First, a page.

Values of KD for FNII domain binding to collagen estimated from the ELISA were in the micromolar range. However, the concentration range at which binding can be detected in this assay was not large. In order to allow more reliable determination of dissociation constants, a direct binding assay was used. The FNII domain was radio-iodinated to allow direct detection of binding to collagen. Radiolabelled domain mixed with unlabelled domain was allowed to bind to collagen-coated microtitre plates. The FNII domain showed saturable binding to collagen types I, III and IV (Figure 5). Dissociation constants obtained were (4.2±0.3)×10−6 M for type I collagen, (4.6±2.3)×10−6 M for type IV collagen and (6.0±1.4)×10−6 M for type III collagen (mean±S.D. of three determinations for type I and type IV collagens and of two determinations for type III collagen). The oligomeric state of the FNII domain was investigated in order to determine whether association of FNII domains contributed to the measured affinity for collagen. Equilibrium sedimentation analytical centrifugation gave a molecular mass of 7570±120 Da, which corresponded closely to the calculated molecular mass of 7439 Da and indicated that the FNII domain exists as a monomer. Thus the dissociation constants obtained represent those for interaction of FNII domain monomers with collagen.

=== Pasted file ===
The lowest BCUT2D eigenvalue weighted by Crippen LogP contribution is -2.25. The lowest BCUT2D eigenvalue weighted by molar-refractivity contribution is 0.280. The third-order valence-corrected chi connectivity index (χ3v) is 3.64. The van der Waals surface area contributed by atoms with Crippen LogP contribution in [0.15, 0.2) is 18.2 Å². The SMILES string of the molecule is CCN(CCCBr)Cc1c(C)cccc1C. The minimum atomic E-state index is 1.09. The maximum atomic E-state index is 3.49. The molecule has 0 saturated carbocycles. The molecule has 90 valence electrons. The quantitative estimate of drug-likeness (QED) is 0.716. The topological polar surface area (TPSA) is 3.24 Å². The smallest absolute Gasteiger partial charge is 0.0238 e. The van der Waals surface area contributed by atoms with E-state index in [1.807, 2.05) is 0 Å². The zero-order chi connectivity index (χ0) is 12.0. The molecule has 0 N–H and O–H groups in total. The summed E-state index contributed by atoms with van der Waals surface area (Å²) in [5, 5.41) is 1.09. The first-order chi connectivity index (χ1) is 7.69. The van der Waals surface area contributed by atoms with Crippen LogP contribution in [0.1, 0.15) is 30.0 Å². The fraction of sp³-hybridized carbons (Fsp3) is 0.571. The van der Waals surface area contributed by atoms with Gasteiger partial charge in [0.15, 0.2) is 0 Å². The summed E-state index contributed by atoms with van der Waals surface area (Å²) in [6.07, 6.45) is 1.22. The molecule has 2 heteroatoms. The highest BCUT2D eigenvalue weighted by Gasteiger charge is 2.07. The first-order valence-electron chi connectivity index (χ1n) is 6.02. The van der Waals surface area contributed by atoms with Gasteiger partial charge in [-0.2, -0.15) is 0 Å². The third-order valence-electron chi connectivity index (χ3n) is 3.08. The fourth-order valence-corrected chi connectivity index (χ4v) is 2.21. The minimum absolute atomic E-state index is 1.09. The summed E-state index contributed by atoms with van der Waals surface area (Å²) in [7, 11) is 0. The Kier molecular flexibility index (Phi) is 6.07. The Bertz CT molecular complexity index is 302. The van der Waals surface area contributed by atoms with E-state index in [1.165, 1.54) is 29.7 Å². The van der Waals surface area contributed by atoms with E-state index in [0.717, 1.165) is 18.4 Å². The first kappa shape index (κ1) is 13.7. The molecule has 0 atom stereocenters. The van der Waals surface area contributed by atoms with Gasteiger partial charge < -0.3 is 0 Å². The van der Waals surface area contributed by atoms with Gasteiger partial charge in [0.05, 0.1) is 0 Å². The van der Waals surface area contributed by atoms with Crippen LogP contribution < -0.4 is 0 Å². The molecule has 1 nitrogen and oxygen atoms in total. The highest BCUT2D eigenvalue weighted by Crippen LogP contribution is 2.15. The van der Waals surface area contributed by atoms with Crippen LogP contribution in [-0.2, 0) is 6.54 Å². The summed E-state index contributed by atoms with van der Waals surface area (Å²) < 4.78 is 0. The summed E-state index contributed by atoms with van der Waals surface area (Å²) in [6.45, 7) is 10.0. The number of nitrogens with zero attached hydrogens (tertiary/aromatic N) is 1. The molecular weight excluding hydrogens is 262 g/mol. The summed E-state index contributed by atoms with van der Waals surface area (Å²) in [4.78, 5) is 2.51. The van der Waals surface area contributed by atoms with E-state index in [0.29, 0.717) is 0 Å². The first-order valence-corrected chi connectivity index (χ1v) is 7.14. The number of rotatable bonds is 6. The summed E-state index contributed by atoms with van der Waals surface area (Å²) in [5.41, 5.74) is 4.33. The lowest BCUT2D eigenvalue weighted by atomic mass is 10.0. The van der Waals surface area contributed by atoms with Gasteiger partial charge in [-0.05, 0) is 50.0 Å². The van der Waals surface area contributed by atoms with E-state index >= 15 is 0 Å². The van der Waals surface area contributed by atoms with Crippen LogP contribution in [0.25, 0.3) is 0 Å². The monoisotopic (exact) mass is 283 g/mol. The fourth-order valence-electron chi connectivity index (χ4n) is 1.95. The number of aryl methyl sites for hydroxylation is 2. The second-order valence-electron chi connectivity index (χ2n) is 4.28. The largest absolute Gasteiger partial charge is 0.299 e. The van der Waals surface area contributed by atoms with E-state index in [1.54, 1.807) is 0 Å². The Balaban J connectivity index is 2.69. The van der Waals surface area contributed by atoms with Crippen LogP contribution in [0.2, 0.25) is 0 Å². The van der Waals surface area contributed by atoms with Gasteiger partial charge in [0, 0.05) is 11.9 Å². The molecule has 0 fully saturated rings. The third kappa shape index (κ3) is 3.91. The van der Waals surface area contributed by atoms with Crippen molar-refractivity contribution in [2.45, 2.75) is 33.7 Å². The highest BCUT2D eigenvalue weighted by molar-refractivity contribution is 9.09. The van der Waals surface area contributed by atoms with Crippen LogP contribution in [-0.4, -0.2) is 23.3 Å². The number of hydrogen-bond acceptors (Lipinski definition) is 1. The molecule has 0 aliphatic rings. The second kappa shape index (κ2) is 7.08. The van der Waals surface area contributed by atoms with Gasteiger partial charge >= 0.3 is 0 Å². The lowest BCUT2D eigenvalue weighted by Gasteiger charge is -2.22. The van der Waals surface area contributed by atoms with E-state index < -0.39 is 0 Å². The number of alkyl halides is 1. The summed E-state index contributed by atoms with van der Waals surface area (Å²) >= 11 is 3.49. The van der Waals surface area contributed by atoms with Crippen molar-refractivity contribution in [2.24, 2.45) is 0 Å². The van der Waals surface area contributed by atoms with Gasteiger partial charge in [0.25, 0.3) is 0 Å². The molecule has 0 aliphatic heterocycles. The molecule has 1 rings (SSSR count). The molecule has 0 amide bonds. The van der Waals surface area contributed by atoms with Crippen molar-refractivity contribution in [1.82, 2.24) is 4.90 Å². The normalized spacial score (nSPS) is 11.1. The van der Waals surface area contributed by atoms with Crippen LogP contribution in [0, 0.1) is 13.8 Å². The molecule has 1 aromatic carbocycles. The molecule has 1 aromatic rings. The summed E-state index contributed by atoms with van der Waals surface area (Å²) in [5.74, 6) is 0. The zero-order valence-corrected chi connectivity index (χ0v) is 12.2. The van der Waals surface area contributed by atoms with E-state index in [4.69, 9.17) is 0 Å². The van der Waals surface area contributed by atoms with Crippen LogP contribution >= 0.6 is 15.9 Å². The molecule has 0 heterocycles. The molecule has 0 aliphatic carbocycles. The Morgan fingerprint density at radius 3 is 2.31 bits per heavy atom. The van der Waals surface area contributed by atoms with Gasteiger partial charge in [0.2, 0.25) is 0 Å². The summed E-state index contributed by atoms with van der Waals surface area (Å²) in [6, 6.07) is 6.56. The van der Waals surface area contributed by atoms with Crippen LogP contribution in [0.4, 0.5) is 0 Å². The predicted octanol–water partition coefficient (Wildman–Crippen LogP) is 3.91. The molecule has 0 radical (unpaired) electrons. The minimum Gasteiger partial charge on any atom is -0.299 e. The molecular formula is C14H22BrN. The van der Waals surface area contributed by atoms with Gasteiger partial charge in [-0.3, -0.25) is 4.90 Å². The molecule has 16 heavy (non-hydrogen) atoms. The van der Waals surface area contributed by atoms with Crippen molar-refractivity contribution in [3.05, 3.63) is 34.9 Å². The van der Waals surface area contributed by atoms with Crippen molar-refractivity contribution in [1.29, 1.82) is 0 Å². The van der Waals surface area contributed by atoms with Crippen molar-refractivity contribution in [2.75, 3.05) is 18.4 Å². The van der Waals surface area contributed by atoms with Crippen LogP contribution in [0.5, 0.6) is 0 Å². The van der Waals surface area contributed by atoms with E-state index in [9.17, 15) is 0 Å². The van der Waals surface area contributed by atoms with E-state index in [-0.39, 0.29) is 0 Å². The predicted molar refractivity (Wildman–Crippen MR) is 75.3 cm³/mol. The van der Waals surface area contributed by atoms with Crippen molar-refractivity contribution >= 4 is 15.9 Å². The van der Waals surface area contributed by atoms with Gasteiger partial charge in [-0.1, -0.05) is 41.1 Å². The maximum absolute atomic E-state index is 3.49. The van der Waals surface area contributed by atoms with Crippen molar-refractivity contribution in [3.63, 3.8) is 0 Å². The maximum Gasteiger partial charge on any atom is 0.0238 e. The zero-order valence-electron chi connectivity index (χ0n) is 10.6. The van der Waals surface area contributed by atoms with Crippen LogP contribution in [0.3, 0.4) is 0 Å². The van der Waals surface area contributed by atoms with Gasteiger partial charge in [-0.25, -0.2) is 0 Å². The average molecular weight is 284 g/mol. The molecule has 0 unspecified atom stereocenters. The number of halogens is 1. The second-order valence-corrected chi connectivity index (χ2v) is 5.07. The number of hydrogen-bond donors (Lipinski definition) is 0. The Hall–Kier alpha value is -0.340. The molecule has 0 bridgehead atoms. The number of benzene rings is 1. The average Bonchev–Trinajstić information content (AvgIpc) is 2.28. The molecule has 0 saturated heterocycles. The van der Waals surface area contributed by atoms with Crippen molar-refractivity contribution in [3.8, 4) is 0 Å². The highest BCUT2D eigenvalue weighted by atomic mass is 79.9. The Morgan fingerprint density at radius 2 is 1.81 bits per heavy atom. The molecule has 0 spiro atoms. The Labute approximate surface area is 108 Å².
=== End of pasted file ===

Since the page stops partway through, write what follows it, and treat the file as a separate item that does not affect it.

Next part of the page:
Figure 5 Demonstration of saturable binding of mannose receptor FNII domain to collagen

Results shown are representative of three assays for type I and type IV collagens and two for type III collagen.